I’ve got enough patterns now on tap that I should start thinking of how the follow on to The New Carolingian Modelbook should be composed. It’s been notional for a long time, with the tentative name of Ensamplio Atlantaea in honor of the other SCA region that took me in during my self-imposed absence from Carolingia.
Aside from having no publisher for this one, the biggest impediment is that I haven’t figured out how best to graph the patterns for publication. At this moment, I’m still bound to paper and pencil. The graphs in TNCM were made using my late, lamented Macintosh computers (a II and a IIcx); and Aldus Superpaint drawing/drafting software. We shifted over to the PC world long ago in response to the strain of keeping two parallel suites of hardware and software functional, and in response to the PC-centric nature of employment in this house.
To date, I’ve not found Windows based general graphics software that does as good a job for charting as the vintage-1990 stuff I used for my first book.
I’m still looking. I have an interim solution using MS Visio. It’s cumbersome, and time-consuming compared to my Superpaint method. In Superpaint I was able to establish a bitmap based graph as a separate field, then paint on lines set up with voids to correspond (in negative) with the dots of my background. So instead of painstakingly noting each individual stitch, I could run a length of stitches in one stroke and have those stitches neatly separated by voids to mark the length of each. For example, instead of a solid line four units long, I was able to paint a line that looked like it was broken up into four exact stitch length units, and do it on vertical, horizontal and diagonal planes. But in Visio I can’t do that. The best I can do is create several blocks, each with a line segment corresponding to a stitch (one side, two parallel side, two sides meeting at one corner, one diagonal, two diagonals, one diagonal and one side, etc.); then stack and rotate my blocks into my finished pattern. Although this method works well enough for block unit patterns it is excruciatingly slow for line unit designs, and compared to my old method is too tedious to use for a whole book.
So it’s back to exploring the world of commercially available charting software. There are several programs created expressly for needleworkers. However they’re not aimed at my needs, they’re all targeted at multicolor tapestry style cross stitchers, who are interested in styles that look more like needlepainting (creating multi-color pictures with stitch units corresponding roughly to the pixels in a raster display image) than in the linear and mostly monochrome styles I prefer.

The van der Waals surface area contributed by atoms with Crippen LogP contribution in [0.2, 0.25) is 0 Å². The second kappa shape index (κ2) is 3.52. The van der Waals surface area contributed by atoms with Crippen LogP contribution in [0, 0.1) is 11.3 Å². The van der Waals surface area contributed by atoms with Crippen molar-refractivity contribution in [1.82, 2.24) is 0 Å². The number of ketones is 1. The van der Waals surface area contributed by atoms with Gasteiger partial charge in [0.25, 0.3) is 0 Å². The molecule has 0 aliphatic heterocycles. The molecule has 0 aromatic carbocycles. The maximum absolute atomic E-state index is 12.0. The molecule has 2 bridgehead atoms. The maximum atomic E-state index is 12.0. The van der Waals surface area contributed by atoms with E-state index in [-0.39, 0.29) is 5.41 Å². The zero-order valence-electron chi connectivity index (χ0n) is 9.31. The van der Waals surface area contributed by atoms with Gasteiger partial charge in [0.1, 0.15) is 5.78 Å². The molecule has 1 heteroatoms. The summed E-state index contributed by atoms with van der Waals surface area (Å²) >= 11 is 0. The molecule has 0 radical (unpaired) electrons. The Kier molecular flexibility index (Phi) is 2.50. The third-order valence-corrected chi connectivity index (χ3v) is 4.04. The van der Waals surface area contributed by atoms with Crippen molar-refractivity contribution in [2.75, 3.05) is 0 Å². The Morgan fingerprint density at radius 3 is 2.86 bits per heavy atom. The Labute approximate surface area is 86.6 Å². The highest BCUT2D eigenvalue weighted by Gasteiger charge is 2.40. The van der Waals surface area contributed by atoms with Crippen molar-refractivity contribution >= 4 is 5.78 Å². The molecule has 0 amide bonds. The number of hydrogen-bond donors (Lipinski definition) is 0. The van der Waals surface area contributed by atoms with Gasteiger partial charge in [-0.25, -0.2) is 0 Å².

To date I’ve looked at several programs including:
- Cross Stitch Professional, DPSoftware
- PC Stitch 9, M&R Technologies
- PatternMaker for Cross Stitch, HobbyWare
- Easy Cross, Fulford Software Solutions
- KG Chart LE for Cross Stitch, iktsoft
Mind you – remember I’m not looking at the features that most of the world wants in these cross stitch packages, notably the ability to turn JPGs or photos into cross stitch graphs, fidelity to a dizzying array of potential thread/color choices, or final output targeted at publishing complete patterns (with thread consumption and stitch symbol charts). I want something that will graph out double running stitch in a manner that enables stitchers to clearly discern the number of units in a long run, that allows easy selection/inversion/mirroring of pattern subunits or areas, and that otherwise eases production and use of of high complexity charts for double running or other similar linear stitching styles.
In mainstream graphics programs, I’ve been playing with Visio (described here) and Open Office Draw. I’m thinking of exploring the world of contemporary raster based Windows graphics programs next, but there has to be a better solution.
I’ll post detailed observations of these programs this week. Stay tuned. And if you have any suggestions for other Windows-based software that might suit my purpose, please let me know.